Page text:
Sarasota Visual Art’s round up of information, upcoming exhibitions, and events. Gale Fulton Ross, Janet Echelman, Sarasota Museum of Art, Lynn Davison, Aaron Board, Sean Pearson, Kyle Petreycik, Robert Baxter, Beatrice del Perugia, Helen Romeike-Wisniewski
Featured Artist: Gale Fulton Ross
My only challenge is what do I want to paint on what day. I paint because I am free to do so; not to become famous. I am grateful for this blessing; I have the ability to make marks that people want.
Taking Imagination Seriously – Janet Echelman visits SMOA
Janet Echelman is an artist who works mainly with commissioned pieces. She approaches her work as a challenge or problem to be solved and only accepts an invitation to create work that betters herself and the community it interacts with.
Beach: Works by Sean Pearson and Kyle Petreycik Closing March 2 – This exhibition serves as an undergraduate thesis exhibition that reflects each artist’s development in the past months in terms of artistic practice with a focus on sculptural works. Attention to materials, spatial relationships as well as ideas of escape serve as a common conceptual thread between both artists’ work.
Hocus – Pocus: Works by Helen Romeike-Wisniewski
March 3 – Helen Romeike-Wisniewski’s roots on Anna Maria Island run deep. Her parents, German immigrants, built the 1950s island home where she currently resides and still spends time creating. Her life, much like her canvas, is rich in experiences.
Going to an art opening this weekend? Email us your pics of art openings at firstname.lastname@example.org
Friday, October 21:
Towles Court, Third Friday Artwalk. Visit galleries, view demonstrations and listen to music. 6-10 p.m. Adams Lane, west of U.S. 301 (south of Ringling Boulevard) 374-1988 towlescourt.com.
Kim Russo: Family, [Opening Night] a solo exhibition at the Cornell Museum of Fine Arts Cornell Museum of Fine Arts
Kim Russo, department head of the Fine Art department of the Ringling College of Art + Design opens Family, a solo exhibition at the Cornell Museum of Fine Arts. Family is a series of drawings of Florida families with lesbian parents. By representing these families in situations from their everyday lives, my intent is to question the fear and anger that surrounds debates about gay marriage and adoption in America. The final three works are life size drawings on paper that measure 10 x 6 feet. The exhibition will also include smaller studies. For more information visit: http://www.rollins.edu/cfam/exhibitions/future.html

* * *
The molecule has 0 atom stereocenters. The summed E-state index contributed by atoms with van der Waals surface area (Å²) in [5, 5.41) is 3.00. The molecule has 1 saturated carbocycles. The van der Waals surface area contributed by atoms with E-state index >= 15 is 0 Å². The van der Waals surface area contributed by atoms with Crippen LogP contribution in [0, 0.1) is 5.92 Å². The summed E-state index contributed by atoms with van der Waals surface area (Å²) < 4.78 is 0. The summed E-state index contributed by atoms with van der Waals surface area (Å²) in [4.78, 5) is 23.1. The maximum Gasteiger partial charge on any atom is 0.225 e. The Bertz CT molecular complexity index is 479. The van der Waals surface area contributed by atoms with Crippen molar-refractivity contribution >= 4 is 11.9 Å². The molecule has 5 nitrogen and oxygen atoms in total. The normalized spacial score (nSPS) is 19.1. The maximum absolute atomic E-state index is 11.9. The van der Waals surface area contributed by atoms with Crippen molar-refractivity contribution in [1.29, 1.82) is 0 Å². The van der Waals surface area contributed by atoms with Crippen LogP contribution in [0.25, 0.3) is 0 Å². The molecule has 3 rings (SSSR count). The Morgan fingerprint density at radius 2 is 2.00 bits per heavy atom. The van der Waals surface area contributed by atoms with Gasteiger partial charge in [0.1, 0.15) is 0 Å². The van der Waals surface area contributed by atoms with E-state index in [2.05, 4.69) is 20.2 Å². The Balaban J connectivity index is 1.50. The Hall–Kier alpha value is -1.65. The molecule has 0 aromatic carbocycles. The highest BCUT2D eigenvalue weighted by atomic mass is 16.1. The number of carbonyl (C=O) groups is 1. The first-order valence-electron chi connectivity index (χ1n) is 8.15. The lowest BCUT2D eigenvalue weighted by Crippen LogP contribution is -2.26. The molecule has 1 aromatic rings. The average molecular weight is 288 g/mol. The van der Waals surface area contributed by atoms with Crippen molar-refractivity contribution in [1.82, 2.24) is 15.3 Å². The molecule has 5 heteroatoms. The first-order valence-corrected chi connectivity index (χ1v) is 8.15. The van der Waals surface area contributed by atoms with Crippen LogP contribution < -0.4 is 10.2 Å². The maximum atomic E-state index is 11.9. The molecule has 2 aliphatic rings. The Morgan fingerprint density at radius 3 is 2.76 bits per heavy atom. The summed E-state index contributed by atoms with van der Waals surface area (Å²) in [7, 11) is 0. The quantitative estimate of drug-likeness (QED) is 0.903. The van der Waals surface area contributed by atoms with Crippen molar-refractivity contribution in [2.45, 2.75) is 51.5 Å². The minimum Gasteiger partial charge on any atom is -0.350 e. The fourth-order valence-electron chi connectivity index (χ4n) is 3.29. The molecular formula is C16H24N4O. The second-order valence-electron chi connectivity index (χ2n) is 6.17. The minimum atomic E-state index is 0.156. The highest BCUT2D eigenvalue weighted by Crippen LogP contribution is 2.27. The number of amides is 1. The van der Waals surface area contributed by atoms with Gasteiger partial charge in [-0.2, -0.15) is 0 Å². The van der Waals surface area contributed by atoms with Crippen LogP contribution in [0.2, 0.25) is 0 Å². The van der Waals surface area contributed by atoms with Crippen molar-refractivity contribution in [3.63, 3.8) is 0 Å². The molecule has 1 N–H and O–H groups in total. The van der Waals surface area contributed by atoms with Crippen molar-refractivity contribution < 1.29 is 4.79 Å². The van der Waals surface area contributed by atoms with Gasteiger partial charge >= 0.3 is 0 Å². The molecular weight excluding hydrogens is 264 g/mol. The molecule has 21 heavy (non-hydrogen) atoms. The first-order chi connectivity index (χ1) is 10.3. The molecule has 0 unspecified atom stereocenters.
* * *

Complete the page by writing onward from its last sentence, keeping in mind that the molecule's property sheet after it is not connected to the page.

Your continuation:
Silver Springs: The Underwater Photography of Bruce Mozert
Opens Oct. 21 in Temporary Exhibition at South Florida Museum
A traveling exhibition featuring more than 40 black and white photographs depicting Bruce Mozert’s innovative work will be showcased in “Silver Springs: The Underwater Photography of Bruce Mozert” in the South Florida Museum’s East Gallery, Oct. 21, 2011 – Jan. 15, 2012. The exhibition is based on a book of the same title created by Gary Monroe and organized by a former curator of the Appleton Museum, Dr. Leslie Hammond. Access to the exhibition is included with general admission to the South Florida Museum.
The Annual Empty Bowls Event, benefiting the Food Bank of Manatee, is 11:30 a.m. to 1:30 p.m. on October 21 (Renaissance on 9th in Bradenton) and 22 (Main Street in Lakewood Ranch). Enjoy a variety of delicious soups from local restaurants and take home a unique, handcrafted ceramic bowl made by local potters, all for $20. To purchase tickets, call (941) 749-0100 or visit foodbankofmanatee.org
I Dream of Paris, paintings of famous Paris landmarks by Sarasota artist Françoise Mandonnaud Stotts, will be on display at The Alliance Française in the Towles Court Pavilion, 200 S. Washington Blvd. in downtown Sarasota, from October 21 to November 15. An artist reception will be held from 6-9 p.m. on October 21.
Crossley Gallery Exhibit: White Out, [Last Day of Exhibit] Crossley Gallery Ringling College of Art and Design 2700 N. Tamiami Trail www.ringling.edu
Celebrating the Art of Beverly A. Smith, Jini Mount and Moving Ethos 6 – 10pm, The Celery Barn in Towles Court – Celebrating the Art of Beverly A. Smith , Jini Mount and Moving Ethos / Festival sARTee runs currently with Ringling International Arts Festival. The Celery Barn in Towles Court, 266 S. Links Ave., Sarasota, FL 34231
Enviro-Art Competition, 6 p.m. Village of the Arts, Bradenton, FL
A celebration for the artists involved in the 2011 enviro-art competition. Tickets $25/per person and include a glass of wine and an appetizer courtesy of Ortygia Ristorante. Those who are not of drinking age and students can get in for a reduced $10 ticket price. For more information visit: http://bit.ly/nVLe3d
Monday, October 24
Arts and Cultural Alliance of Sarasota County Annual Awards Celebration